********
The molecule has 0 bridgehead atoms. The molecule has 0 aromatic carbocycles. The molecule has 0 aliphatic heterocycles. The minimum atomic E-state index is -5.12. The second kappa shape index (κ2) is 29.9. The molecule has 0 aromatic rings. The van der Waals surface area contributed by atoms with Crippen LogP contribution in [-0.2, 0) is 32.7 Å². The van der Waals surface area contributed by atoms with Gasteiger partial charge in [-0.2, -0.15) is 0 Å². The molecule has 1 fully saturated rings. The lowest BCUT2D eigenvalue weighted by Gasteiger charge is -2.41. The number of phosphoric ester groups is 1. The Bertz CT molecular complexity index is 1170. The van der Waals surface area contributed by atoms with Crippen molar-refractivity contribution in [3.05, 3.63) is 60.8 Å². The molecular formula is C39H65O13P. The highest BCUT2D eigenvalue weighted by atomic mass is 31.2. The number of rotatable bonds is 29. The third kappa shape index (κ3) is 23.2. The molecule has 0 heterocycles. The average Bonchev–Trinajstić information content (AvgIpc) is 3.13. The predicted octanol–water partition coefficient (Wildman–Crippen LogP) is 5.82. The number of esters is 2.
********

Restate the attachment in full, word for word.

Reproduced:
The molecule has 0 bridgehead atoms. The molecule has 0 aromatic carbocycles. The molecule has 0 aliphatic heterocycles. The minimum atomic E-state index is -5.12. The second kappa shape index (κ2) is 29.9. The molecule has 0 aromatic rings. The van der Waals surface area contributed by atoms with Crippen LogP contribution in [-0.2, 0) is 32.7 Å². The van der Waals surface area contributed by atoms with Gasteiger partial charge in [-0.2, -0.15) is 0 Å². The molecule has 1 fully saturated rings. The lowest BCUT2D eigenvalue weighted by Gasteiger charge is -2.41. The number of phosphoric ester groups is 1. The Bertz CT molecular complexity index is 1170. The van der Waals surface area contributed by atoms with Crippen molar-refractivity contribution in [3.05, 3.63) is 60.8 Å². The molecular formula is C39H65O13P. The highest BCUT2D eigenvalue weighted by atomic mass is 31.2. The number of rotatable bonds is 29. The third kappa shape index (κ3) is 23.2. The molecule has 0 heterocycles. The average Bonchev–Trinajstić information content (AvgIpc) is 3.13. The predicted octanol–water partition coefficient (Wildman–Crippen LogP) is 5.82. The number of esters is 2.